High Costs Blamed as North Carolina Turkey Plant Closed

US - Historically high meat costs have brought the announcement of the closure of House of Raeford's turkey cook plant in Rose Hill, North Carolina as the company focuses on chicken products.
calendar icon 14 October 2014
clock icon 3 minute read

House of Raeford has announced it will phase out all operations at its turkey cook plant in Raeford, North Carolina, within the next 60 days.

Historically high protein commodity market values have driven raw material costs for cooked turkey products up over 250 per cent in the last 12 months, resulting in unprecedented finished product prices that the company’s customers are not able to absorb for competitive reasons.

Production of further processed and fully cooked chicken products now being made in Raeford will be moved to other plants.

This move will allow the company to focus more resources on vertically integrated production of fresh, ready-to-cook, further processed and fully cooked chicken products. The company embarked on a strategy to grow its chicken production volume and further processed chicken product lines
over a year ago.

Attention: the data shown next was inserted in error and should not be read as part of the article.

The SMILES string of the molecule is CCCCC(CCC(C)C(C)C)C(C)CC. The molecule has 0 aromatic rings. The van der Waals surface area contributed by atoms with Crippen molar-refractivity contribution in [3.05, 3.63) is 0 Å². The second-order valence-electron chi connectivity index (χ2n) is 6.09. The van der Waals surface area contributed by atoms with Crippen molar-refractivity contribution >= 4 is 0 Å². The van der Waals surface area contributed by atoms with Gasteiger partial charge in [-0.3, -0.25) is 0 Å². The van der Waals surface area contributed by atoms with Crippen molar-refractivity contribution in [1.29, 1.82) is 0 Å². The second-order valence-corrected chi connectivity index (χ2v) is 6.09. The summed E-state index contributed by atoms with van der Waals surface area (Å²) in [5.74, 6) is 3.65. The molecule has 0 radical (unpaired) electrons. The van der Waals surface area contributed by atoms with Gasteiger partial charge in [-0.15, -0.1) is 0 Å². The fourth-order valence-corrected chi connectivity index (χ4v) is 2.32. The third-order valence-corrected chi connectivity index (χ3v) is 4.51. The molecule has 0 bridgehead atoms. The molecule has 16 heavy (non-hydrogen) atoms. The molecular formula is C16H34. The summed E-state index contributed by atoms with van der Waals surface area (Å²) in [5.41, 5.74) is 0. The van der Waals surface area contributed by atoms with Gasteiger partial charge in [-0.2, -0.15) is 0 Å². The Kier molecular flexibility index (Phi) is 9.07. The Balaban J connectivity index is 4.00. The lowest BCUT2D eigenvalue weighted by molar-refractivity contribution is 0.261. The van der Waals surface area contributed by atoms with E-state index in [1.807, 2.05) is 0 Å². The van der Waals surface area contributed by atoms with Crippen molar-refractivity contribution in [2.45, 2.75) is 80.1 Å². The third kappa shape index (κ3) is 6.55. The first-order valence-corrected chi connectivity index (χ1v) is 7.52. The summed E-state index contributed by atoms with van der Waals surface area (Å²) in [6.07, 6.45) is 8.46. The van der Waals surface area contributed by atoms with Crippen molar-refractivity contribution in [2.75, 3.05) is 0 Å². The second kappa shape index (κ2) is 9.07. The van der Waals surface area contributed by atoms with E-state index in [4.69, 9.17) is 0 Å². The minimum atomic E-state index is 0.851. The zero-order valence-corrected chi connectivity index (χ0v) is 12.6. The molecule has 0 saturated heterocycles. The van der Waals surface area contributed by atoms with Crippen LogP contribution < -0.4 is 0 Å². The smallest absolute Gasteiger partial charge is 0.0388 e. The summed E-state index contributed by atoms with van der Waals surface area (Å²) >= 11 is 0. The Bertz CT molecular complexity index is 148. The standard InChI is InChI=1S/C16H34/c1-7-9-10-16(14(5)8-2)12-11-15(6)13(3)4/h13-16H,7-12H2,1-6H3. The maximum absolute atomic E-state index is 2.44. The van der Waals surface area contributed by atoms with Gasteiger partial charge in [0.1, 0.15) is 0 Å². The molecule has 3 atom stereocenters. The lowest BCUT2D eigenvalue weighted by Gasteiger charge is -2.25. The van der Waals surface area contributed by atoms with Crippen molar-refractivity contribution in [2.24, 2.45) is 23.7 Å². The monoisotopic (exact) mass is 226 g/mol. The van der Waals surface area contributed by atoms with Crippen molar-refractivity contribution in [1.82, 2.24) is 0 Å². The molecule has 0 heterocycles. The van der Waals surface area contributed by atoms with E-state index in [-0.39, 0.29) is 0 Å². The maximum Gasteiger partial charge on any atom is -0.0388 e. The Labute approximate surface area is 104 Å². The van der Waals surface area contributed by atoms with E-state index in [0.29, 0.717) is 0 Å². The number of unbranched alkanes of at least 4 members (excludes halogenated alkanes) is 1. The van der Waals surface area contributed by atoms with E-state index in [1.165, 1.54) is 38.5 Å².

“We’re experiencing significant growth in chicken production and further processing.” said Bob Johnson, President and CEO. “We believe vertically-integrated chicken production is our core competency and deserves 100 per cent of our attention and resources.”

Since announcing this strategy in March 2013, House of Raeford has expanded its chicken further processing operations by purchasing two plants.

The first plant, located in Mocksville, North Carolina, opened in April of 2014 and produces fully-cooked chicken products with plans to eventually employ 400 people. The second plant came with the acquisition of Atlanta-based Filet of Chicken, a company that produces par-fried and individually quick frozen (IQF) further processed products and employs 450. The Raeford plant currently employs about 400 associates.

Notices were distributed to plant associates on 10 October, alerting them of the pending closure. The company will provide financial assistance for all associates affected by the plant closure who meet the minimum tenure requirement by providing severance packages. The company will also work with local and state officials in an early intervention plan that provides transitional help for these workers.

“We are grateful to the employees who have worked in our Raeford, NC operation for their loyalty and dedication. We are committed to helping each of them during this transition,” said Mr Johnson.

This decision will not affect the remaining 5,300 House of Raeford associates, of which approximately 1,800 are employed in North Carolina.

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